Public Defence: Heidi Cecilie Larsen Spång

M.Sc. Heidi Cecilie Larsen Spång at Institute of Clinical Medicine will be defending the thesis “Bivalent APC-targeted DNA vaccines explored in mouse models for cancer and influenza” for the degree of PhD (Philosophiae Doctor).

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Photo: Øystein Horgmo, UiO

Trial Lecture – time and place

See Trial Lecture.

Adjudication committee

  • First opponent: Professor Allan Randrup Thomsen, Department of Immunology and Microbiology, University of Copenhagen, Denmark
  • Second opponent: Postdoctoral research fellow Davide Angeletti, Institute of Biomedicine, University of Gothenburg, Sweden
  • Third member and chair of the evaluation committee: Associate Professor Susanne Marie Rogne Gjeruldsen Dudman, Faculty of  Medicine, University of Oslo

Chair of the Defence

Associate Professor Jørgen Vildershøj Bjørnholt, Faculty of Medicine, University of Oslo

Principal Supervisor

Professor Bjarne Bogen, Faculty of Medicine, University of Oslo


Today's vaccines protect against a variety of diseases, but there are still many diseases that lack effective vaccines such as HIV, malaria and cancer. New technology has shown that vaccines can be made more effective if antigens from infectious agents are connected to targeting units that bind antigen presenting cells.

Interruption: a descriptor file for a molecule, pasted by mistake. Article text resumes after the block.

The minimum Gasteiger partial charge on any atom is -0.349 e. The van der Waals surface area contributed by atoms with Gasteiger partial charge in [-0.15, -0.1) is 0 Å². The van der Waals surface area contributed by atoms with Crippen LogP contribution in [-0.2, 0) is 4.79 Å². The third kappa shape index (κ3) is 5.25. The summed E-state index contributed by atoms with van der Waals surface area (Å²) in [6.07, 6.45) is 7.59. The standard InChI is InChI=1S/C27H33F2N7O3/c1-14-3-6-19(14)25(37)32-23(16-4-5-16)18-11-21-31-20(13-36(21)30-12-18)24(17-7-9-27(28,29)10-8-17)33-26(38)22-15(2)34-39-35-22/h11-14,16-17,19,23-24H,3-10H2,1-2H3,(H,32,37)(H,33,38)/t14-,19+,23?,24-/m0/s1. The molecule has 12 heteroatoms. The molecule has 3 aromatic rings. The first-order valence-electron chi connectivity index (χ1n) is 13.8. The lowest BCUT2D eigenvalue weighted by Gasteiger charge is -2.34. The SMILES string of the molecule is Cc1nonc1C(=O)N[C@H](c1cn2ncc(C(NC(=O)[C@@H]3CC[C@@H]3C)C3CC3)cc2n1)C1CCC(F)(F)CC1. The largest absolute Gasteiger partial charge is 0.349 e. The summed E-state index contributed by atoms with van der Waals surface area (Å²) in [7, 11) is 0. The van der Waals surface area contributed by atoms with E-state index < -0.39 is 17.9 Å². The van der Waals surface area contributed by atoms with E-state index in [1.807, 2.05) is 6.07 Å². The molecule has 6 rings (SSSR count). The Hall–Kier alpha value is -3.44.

We have here developed a novel heterodimeric platform for targeted vaccines. The heterodimer consists of two different protein chains bound together that can have two different targeting units and two different antigenic units. These vaccine proteins were shown to be flexible since a large number of different targeting units and antigens could be introduced. The heterodimers have been characterized in mouse models for cancer and influenza and were shown to induce both antibody and T cell responses as well as protection against challenges with either influenza virus or cancer. In addition, different targeting units have been compared to see which induces the most potent antibody responses after vaccination. The vaccines were given as DNA and injected into muscle or skin in combination with electrical pulses.

Overall, this work provides increased insight into which factors are important for producing good antibody responses in vaccination. In addition, it provides a whole new vaccine platform for targeted vaccines that provides more flexibility for developing new DNA vaccines against infectious diseases and cancer.

Additional information

Contact the research support staff.

Published Aug. 27, 2019 1:07 PM - Last modified Aug. 27, 2019 4:29 PM